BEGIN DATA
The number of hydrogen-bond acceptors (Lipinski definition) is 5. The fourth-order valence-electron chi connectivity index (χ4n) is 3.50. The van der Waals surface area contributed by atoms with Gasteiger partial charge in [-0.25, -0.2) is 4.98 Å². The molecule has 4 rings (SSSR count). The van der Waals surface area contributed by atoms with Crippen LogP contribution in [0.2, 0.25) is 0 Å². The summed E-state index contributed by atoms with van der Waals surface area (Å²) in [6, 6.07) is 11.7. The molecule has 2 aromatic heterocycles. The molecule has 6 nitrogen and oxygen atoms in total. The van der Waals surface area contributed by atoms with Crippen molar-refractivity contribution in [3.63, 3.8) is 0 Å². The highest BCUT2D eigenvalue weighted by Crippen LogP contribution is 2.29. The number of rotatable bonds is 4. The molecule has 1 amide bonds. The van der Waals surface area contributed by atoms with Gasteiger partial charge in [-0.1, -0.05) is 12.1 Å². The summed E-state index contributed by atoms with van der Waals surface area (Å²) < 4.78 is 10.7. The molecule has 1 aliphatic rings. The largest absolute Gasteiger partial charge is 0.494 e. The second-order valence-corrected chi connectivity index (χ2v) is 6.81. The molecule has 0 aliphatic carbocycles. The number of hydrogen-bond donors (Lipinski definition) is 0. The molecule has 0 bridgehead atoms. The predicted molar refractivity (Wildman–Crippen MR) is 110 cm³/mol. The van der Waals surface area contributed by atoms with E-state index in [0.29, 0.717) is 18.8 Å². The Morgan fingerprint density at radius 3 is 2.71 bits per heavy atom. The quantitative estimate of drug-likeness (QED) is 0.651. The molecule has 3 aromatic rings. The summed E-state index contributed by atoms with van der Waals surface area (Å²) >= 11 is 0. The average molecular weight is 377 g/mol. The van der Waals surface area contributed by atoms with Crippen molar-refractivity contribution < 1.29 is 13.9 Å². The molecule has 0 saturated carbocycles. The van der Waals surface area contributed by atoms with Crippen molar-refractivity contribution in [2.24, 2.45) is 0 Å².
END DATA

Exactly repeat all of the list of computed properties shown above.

The number of hydrogen-bond acceptors (Lipinski definition) is 5. The fourth-order valence-electron chi connectivity index (χ4n) is 3.50. The van der Waals surface area contributed by atoms with Gasteiger partial charge in [-0.25, -0.2) is 4.98 Å². The molecule has 4 rings (SSSR count). The van der Waals surface area contributed by atoms with Crippen LogP contribution in [0.2, 0.25) is 0 Å². The summed E-state index contributed by atoms with van der Waals surface area (Å²) in [6, 6.07) is 11.7. The molecule has 2 aromatic heterocycles. The molecule has 6 nitrogen and oxygen atoms in total. The van der Waals surface area contributed by atoms with Crippen molar-refractivity contribution in [3.63, 3.8) is 0 Å². The highest BCUT2D eigenvalue weighted by Crippen LogP contribution is 2.29. The number of rotatable bonds is 4. The molecule has 1 amide bonds. The van der Waals surface area contributed by atoms with Gasteiger partial charge in [-0.1, -0.05) is 12.1 Å². The summed E-state index contributed by atoms with van der Waals surface area (Å²) < 4.78 is 10.7. The molecule has 1 aliphatic rings. The largest absolute Gasteiger partial charge is 0.494 e. The second-order valence-corrected chi connectivity index (χ2v) is 6.81. The molecule has 0 aliphatic carbocycles. The number of hydrogen-bond donors (Lipinski definition) is 0. The molecule has 0 bridgehead atoms. The predicted molar refractivity (Wildman–Crippen MR) is 110 cm³/mol. The van der Waals surface area contributed by atoms with E-state index in [0.29, 0.717) is 18.8 Å². The Morgan fingerprint density at radius 3 is 2.71 bits per heavy atom. The quantitative estimate of drug-likeness (QED) is 0.651. The molecule has 3 aromatic rings. The summed E-state index contributed by atoms with van der Waals surface area (Å²) >= 11 is 0. The average molecular weight is 377 g/mol. The van der Waals surface area contributed by atoms with Crippen molar-refractivity contribution < 1.29 is 13.9 Å². The molecule has 0 saturated carbocycles. The van der Waals surface area contributed by atoms with Crippen molar-refractivity contribution in [2.24, 2.45) is 0 Å².